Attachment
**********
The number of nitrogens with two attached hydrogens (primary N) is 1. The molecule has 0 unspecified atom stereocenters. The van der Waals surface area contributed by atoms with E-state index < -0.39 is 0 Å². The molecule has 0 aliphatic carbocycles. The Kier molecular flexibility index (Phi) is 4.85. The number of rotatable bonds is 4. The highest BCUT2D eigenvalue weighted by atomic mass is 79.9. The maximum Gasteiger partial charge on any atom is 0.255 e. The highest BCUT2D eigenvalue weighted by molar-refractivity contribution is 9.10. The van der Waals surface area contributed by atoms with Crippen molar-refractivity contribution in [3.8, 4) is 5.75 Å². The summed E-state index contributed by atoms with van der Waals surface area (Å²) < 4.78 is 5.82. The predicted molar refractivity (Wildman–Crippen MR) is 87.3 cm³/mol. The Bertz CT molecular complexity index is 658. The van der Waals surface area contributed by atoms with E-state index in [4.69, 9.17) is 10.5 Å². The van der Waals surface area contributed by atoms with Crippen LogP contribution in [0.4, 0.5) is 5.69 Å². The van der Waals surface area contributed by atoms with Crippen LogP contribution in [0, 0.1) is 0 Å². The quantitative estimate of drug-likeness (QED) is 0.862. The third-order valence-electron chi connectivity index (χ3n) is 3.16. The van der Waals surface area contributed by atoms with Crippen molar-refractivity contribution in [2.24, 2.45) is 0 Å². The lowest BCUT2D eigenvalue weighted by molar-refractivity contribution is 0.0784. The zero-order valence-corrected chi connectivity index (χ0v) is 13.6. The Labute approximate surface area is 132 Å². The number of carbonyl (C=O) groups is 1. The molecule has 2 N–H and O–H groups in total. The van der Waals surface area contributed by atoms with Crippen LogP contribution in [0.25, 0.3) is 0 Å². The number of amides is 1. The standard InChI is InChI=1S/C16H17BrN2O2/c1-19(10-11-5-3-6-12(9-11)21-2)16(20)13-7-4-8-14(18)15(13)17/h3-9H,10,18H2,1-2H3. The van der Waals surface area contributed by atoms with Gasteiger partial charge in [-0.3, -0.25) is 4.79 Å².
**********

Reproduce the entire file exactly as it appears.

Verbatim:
The number of nitrogens with two attached hydrogens (primary N) is 1. The molecule has 0 unspecified atom stereocenters. The van der Waals surface area contributed by atoms with E-state index < -0.39 is 0 Å². The molecule has 0 aliphatic carbocycles. The Kier molecular flexibility index (Phi) is 4.85. The number of rotatable bonds is 4. The highest BCUT2D eigenvalue weighted by atomic mass is 79.9. The maximum Gasteiger partial charge on any atom is 0.255 e. The highest BCUT2D eigenvalue weighted by molar-refractivity contribution is 9.10. The van der Waals surface area contributed by atoms with Crippen molar-refractivity contribution in [3.8, 4) is 5.75 Å². The summed E-state index contributed by atoms with van der Waals surface area (Å²) < 4.78 is 5.82. The predicted molar refractivity (Wildman–Crippen MR) is 87.3 cm³/mol. The Bertz CT molecular complexity index is 658. The van der Waals surface area contributed by atoms with E-state index in [4.69, 9.17) is 10.5 Å². The van der Waals surface area contributed by atoms with Crippen LogP contribution in [0.4, 0.5) is 5.69 Å². The van der Waals surface area contributed by atoms with Crippen LogP contribution in [0, 0.1) is 0 Å². The quantitative estimate of drug-likeness (QED) is 0.862. The third-order valence-electron chi connectivity index (χ3n) is 3.16. The van der Waals surface area contributed by atoms with Crippen molar-refractivity contribution in [2.24, 2.45) is 0 Å². The lowest BCUT2D eigenvalue weighted by molar-refractivity contribution is 0.0784. The zero-order valence-corrected chi connectivity index (χ0v) is 13.6. The Labute approximate surface area is 132 Å². The number of carbonyl (C=O) groups is 1. The molecule has 2 N–H and O–H groups in total. The van der Waals surface area contributed by atoms with Crippen LogP contribution in [0.25, 0.3) is 0 Å². The number of amides is 1. The standard InChI is InChI=1S/C16H17BrN2O2/c1-19(10-11-5-3-6-12(9-11)21-2)16(20)13-7-4-8-14(18)15(13)17/h3-9H,10,18H2,1-2H3. The van der Waals surface area contributed by atoms with Gasteiger partial charge in [-0.3, -0.25) is 4.79 Å².